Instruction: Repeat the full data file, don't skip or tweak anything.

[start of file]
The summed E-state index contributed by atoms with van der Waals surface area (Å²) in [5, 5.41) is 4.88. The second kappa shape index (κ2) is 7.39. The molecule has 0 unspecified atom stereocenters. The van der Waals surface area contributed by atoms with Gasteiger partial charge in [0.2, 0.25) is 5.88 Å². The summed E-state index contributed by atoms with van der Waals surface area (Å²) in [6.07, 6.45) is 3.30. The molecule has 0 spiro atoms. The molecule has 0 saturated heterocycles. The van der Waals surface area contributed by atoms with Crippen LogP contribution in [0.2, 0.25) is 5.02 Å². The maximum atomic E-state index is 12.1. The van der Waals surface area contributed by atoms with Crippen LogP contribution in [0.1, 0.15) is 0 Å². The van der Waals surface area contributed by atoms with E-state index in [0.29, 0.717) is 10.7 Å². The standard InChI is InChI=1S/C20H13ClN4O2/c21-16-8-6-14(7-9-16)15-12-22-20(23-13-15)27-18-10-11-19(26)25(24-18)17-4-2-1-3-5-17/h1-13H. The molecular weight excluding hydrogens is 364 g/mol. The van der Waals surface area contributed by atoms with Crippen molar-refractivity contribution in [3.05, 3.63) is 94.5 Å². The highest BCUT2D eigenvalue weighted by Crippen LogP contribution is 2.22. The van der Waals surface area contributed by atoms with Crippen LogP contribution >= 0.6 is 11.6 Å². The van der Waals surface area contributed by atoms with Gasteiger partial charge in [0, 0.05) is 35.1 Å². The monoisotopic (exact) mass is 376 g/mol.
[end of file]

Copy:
The summed E-state index contributed by atoms with van der Waals surface area (Å²) in [5, 5.41) is 4.88. The second kappa shape index (κ2) is 7.39. The molecule has 0 unspecified atom stereocenters. The van der Waals surface area contributed by atoms with Gasteiger partial charge in [0.2, 0.25) is 5.88 Å². The summed E-state index contributed by atoms with van der Waals surface area (Å²) in [6.07, 6.45) is 3.30. The molecule has 0 spiro atoms. The molecule has 0 saturated heterocycles. The van der Waals surface area contributed by atoms with Crippen LogP contribution in [0.2, 0.25) is 5.02 Å². The maximum atomic E-state index is 12.1. The van der Waals surface area contributed by atoms with Crippen LogP contribution in [0.1, 0.15) is 0 Å². The van der Waals surface area contributed by atoms with E-state index in [0.29, 0.717) is 10.7 Å². The standard InChI is InChI=1S/C20H13ClN4O2/c21-16-8-6-14(7-9-16)15-12-22-20(23-13-15)27-18-10-11-19(26)25(24-18)17-4-2-1-3-5-17/h1-13H. The molecular weight excluding hydrogens is 364 g/mol. The van der Waals surface area contributed by atoms with Crippen molar-refractivity contribution in [3.05, 3.63) is 94.5 Å². The highest BCUT2D eigenvalue weighted by Crippen LogP contribution is 2.22. The van der Waals surface area contributed by atoms with Crippen LogP contribution >= 0.6 is 11.6 Å². The van der Waals surface area contributed by atoms with Gasteiger partial charge in [0, 0.05) is 35.1 Å². The monoisotopic (exact) mass is 376 g/mol.